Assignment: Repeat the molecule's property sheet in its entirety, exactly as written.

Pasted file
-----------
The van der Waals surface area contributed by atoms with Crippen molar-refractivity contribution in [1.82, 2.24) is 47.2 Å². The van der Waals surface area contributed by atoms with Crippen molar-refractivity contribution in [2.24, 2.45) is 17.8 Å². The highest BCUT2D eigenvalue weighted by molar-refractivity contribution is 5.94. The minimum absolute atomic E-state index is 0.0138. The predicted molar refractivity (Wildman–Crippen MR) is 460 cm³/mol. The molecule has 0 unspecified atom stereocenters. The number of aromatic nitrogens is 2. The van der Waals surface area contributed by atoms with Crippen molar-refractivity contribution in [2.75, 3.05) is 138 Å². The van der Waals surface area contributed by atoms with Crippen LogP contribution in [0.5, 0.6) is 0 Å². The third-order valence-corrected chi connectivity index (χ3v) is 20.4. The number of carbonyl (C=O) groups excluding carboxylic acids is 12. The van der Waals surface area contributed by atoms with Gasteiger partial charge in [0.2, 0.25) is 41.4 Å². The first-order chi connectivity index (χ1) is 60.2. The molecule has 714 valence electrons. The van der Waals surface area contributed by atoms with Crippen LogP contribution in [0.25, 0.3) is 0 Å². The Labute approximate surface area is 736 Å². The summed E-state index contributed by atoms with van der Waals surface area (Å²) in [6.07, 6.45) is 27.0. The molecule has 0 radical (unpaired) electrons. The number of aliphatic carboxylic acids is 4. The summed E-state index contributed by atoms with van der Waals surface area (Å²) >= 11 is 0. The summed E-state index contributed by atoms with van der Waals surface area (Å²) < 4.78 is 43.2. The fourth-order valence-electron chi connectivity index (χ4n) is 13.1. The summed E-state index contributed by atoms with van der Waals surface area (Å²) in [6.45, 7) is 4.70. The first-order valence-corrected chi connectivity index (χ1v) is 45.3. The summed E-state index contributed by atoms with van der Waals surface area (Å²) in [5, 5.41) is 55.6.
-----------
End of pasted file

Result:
The van der Waals surface area contributed by atoms with Crippen molar-refractivity contribution in [1.82, 2.24) is 47.2 Å². The van der Waals surface area contributed by atoms with Crippen molar-refractivity contribution in [2.24, 2.45) is 17.8 Å². The highest BCUT2D eigenvalue weighted by molar-refractivity contribution is 5.94. The minimum absolute atomic E-state index is 0.0138. The predicted molar refractivity (Wildman–Crippen MR) is 460 cm³/mol. The molecule has 0 unspecified atom stereocenters. The number of aromatic nitrogens is 2. The van der Waals surface area contributed by atoms with Crippen molar-refractivity contribution in [2.75, 3.05) is 138 Å². The van der Waals surface area contributed by atoms with Crippen LogP contribution in [0.5, 0.6) is 0 Å². The third-order valence-corrected chi connectivity index (χ3v) is 20.4. The number of carbonyl (C=O) groups excluding carboxylic acids is 12. The van der Waals surface area contributed by atoms with Gasteiger partial charge in [0.2, 0.25) is 41.4 Å². The first-order chi connectivity index (χ1) is 60.2. The molecule has 714 valence electrons. The van der Waals surface area contributed by atoms with Crippen LogP contribution in [0.25, 0.3) is 0 Å². The Labute approximate surface area is 736 Å². The summed E-state index contributed by atoms with van der Waals surface area (Å²) in [6.07, 6.45) is 27.0. The molecule has 0 radical (unpaired) electrons. The number of aliphatic carboxylic acids is 4. The summed E-state index contributed by atoms with van der Waals surface area (Å²) >= 11 is 0. The summed E-state index contributed by atoms with van der Waals surface area (Å²) < 4.78 is 43.2. The fourth-order valence-electron chi connectivity index (χ4n) is 13.1. The summed E-state index contributed by atoms with van der Waals surface area (Å²) in [6.45, 7) is 4.70. The first-order valence-corrected chi connectivity index (χ1v) is 45.3. The summed E-state index contributed by atoms with van der Waals surface area (Å²) in [5, 5.41) is 55.6.